Report Summary

380-400 word report summary. Check attachments for more details.

Checklists

Writing Self-evaluation

Plain Language Revision

Editing for Wordiness

Summaries

Checklist for Briefing Notes

Writing a Policy Recommendation

Checklist for Preparing a PowerPoint Deck

Proposal Description

Writing Self-evaluation

  •  Is your writing clear?
  •  Is your writing concise?
  •  Is your evaluation complete?
  •  Is it well organized, forming a coherent picture of your writing ability?
  •  Is each paragraph limited to one main idea?
  •  Does the document have a clear beginning, middle and end?
  •  Is each sentence complete and correctly punctuated?
  •  Has the document been edited for errors in grammar, spelling, mechanics, etc.?
  •  Have you edited for overuse of noun forms of verbs?
  •  Do you use active rather than passive verb constructions?
  •  Do you avoid circumlocutions?
  •  Do you show use of direct expressions?
  •  Have you avoided explaining the obvious/excessive detail?
  •  Did you omit repetitive wording and redundancies?
  •  Is it free of sentence-level errors?

Plain Language Revision

  • Is the purpose of your document clear?
  • Is it clear who the intended reader is?
  • Is every word and sentence of your document easily understandable by an average reader?
  • Does your document clearly set out the basic responsibilities of a dog owner?
  • Are there details in your document that would be irrelevant to the average dog owner?
  • Is the document as concise as possible?
  • Is the document well-organized?
  • Is the document designed to be inviting to the reader?
  • Is there a good balance of white space and text?
  • Has the document been edited for errors in grammar, spelling, mechanics, etc.?

Editing for Wordiness

You should avoid the following:

  • Passive sentences
  • Redundancy
  • Too much detail
  • Prepositional phrases
  • Nominalizations
  • Nonparallel structures

Summaries

  • Does the summary contain only essential information?
  • Does the summary contain all the essential information?
  • Would a reader make sense of the summary as a stand-alone document?
  • Is the summary accurate and faithful to the original?
  • Does the summary contain anything that was not in the original?
  • Is the summary clear and complete?
  • Is the summary concise?
  • Is the summary coherent (does the flow from idea to idea make sense)?
  • Is the summary easy to read?
  • Has the summary been edited for errors in grammar, punctuation, spelling and mechanics?

Checklist for Briefing Notes

After you have drafted your briefing note, use the following questions as an editing guide:

  • Is the purpose of the briefing note clear?
  • Is the language simple, economical and clear?
  • Is everything there that needs to be there?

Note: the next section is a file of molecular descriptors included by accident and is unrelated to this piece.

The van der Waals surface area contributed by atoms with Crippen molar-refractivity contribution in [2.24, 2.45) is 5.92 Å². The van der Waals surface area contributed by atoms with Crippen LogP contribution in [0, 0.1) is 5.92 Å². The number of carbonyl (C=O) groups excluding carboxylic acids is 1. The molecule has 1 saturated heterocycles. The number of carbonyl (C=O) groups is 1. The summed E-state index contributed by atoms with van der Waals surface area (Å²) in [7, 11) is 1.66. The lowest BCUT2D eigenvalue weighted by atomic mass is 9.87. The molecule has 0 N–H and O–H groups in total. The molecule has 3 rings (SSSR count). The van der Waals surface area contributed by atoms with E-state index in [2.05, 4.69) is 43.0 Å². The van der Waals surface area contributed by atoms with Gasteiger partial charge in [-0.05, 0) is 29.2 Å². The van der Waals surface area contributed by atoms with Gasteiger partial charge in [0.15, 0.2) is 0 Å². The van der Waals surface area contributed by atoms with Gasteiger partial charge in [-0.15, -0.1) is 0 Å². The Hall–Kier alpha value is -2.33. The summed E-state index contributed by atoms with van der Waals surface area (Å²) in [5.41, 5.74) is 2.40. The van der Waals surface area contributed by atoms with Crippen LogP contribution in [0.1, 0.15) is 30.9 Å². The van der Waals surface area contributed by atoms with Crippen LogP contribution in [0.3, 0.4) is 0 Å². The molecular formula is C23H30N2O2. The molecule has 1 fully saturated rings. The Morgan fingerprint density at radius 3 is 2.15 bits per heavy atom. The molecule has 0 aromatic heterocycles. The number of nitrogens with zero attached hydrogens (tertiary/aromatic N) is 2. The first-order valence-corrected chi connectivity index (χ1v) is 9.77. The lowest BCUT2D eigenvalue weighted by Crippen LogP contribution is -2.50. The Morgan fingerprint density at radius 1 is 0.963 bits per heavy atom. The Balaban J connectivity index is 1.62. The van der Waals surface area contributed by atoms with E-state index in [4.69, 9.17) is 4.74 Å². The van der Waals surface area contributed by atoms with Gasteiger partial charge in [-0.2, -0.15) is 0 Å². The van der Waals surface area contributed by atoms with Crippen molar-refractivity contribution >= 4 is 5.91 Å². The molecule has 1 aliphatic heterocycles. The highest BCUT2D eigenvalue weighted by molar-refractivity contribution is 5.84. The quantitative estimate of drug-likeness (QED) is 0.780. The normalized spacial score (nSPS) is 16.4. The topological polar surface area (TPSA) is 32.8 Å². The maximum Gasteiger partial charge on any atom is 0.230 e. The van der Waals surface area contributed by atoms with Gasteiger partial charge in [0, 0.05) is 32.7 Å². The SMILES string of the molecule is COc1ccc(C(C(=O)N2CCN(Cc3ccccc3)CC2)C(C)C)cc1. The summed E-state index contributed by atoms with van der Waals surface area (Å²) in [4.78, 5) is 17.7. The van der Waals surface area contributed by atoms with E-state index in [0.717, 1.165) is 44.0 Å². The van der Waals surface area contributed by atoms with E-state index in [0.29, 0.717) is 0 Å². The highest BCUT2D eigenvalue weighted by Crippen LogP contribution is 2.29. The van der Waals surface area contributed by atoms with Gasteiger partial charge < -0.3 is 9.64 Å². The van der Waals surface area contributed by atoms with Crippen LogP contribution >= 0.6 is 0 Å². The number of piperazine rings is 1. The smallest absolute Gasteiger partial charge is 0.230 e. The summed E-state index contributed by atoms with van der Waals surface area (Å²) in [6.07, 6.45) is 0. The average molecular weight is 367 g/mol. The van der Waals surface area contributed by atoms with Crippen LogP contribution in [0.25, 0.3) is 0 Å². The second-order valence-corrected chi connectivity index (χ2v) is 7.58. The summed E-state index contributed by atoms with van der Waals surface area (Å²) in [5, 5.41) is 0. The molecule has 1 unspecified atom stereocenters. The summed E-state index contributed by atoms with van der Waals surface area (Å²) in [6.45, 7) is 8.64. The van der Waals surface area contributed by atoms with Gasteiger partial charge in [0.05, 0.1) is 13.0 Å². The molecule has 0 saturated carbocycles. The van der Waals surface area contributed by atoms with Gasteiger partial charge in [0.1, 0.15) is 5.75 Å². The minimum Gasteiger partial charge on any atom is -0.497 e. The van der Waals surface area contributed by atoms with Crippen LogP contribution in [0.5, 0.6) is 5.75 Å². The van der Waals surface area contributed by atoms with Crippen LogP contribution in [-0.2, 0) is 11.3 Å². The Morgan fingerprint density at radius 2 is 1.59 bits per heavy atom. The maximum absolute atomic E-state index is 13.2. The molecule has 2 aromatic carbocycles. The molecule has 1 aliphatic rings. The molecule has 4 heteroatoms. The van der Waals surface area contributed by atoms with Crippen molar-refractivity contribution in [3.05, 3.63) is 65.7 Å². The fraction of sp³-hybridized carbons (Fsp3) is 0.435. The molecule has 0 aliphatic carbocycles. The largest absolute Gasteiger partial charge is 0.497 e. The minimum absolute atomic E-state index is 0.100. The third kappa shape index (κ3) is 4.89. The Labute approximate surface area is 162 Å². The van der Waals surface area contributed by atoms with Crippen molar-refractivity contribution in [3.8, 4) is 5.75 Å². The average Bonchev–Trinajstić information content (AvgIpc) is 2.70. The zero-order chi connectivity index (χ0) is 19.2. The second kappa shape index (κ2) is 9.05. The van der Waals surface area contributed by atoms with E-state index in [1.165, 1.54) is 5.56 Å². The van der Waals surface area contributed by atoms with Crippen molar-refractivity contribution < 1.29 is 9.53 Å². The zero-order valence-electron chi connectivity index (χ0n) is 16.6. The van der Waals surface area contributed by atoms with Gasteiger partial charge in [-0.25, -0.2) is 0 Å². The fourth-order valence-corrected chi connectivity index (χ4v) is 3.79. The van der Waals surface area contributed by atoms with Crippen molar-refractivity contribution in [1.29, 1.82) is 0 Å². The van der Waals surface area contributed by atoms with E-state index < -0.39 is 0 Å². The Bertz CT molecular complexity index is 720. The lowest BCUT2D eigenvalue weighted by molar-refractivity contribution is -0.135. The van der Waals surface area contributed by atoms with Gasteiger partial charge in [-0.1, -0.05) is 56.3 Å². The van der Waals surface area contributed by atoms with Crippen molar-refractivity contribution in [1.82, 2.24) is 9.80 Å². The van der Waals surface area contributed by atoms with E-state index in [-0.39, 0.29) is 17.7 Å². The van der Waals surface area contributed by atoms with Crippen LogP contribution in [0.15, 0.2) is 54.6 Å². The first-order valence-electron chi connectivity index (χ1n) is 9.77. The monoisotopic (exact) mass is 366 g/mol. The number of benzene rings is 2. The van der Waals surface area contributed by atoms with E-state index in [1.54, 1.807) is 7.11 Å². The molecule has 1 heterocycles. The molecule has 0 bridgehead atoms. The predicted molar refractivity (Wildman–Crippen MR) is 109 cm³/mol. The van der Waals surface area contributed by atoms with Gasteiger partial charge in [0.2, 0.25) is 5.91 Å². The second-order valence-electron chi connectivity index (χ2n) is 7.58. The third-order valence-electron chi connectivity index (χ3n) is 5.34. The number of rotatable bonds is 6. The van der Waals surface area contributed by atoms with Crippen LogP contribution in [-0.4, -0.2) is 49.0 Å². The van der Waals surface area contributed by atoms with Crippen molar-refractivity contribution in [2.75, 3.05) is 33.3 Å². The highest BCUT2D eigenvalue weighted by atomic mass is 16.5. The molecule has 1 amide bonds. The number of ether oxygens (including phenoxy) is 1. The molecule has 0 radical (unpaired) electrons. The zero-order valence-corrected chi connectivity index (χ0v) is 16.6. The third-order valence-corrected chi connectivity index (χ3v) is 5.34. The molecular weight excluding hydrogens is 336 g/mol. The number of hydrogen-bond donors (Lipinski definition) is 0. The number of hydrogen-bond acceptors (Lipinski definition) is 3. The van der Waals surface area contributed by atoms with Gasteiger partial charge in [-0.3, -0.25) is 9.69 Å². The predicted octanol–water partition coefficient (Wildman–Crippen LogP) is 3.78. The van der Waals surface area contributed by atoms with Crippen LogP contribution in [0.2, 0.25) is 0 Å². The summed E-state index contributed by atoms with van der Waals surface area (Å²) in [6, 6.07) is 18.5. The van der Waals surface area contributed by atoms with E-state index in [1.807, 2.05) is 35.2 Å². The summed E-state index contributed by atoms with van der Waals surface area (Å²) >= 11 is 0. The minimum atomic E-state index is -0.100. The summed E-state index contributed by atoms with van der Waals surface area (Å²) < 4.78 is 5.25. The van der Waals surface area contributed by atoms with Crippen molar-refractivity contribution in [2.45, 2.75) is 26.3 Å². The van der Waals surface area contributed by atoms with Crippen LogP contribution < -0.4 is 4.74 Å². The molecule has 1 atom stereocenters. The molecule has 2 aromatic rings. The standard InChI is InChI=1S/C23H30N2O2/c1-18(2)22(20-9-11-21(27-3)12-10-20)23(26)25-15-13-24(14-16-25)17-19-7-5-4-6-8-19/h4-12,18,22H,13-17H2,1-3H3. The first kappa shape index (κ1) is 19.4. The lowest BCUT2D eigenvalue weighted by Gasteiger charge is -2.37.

• Is anything there that isn’t essential to the purpose?
  • Is the text easy to read, understand and remember?
  • Do the sections lead logically from one to another?
  • Is the subject presented in its strategic context?
  • Is the briefing note designed so that it is inviting to the reader?
  • Is there a good balance between white space and text?
  • Has the briefing note been edited and proofread?

Writing a Policy Recommendation

  • Does the document conform to the required format (structure and length)?
  • Is the issue in question clearly stated?
  • Is the recommendation sound (that is, does it appear logical, given the analysis)?
  • Does the rationale present a coherent argument?
  • Does the background concisely cover the necessary history and context of the issue?
  • Is the analysis of the options thorough and balanced?
  • Overall, is the document concise?
  • Is the writing clear?
  • Is the document well-designed for readability, using headings, white space and an appropriate font?
  • Has the document been edited for errors in grammar, punctuation, spelling and mechanics?

Checklist for Preparing a PowerPoint Deck

  • Does the deck contain only key information?
  • Are the key points clear and readable?
  • Would a reader make sense of the deck as a stand-alone document?
  • Is the text on each slide presented as concisely as possible?
  • Are bullets limited to three per slide?
  • Are the slides appealing to the eye?
  • Is there sufficient white space for the amount of text?
  • Is any quantitative data presented in visual form?
  • Does the sequence of slides form a coherent whole?
  • Has the deck been edited for errors in grammar, punctuation, spelling and mechanics?

Proposal Description

After you have drafted your proposal, use the following questions as an editing guide:

  • Does the introduction make the subject and purpose of the proposed project clear?
  • Does the introduction include some type of hook to catch the reader’s attention?
  • Does the introduction clearly and concisely define the problem or situation the proposed project is meant to address?
  • Are the goals and objectives of the project clear?
  • Is it clear how the proposed work is relevant to the readers’ interest or will benefit the intended audience?
  • Are the details of the plan clear enough that the reader can visualize how the project will unfold?
  • Does the plan highlight the features and benefits of your approach?
  • Overall, is the writing clear and concise?
  • Does your project description look attractive, clean and easy to read?
  • Has your work been edited for errors in grammar, punctuation, spelling and mechanics?

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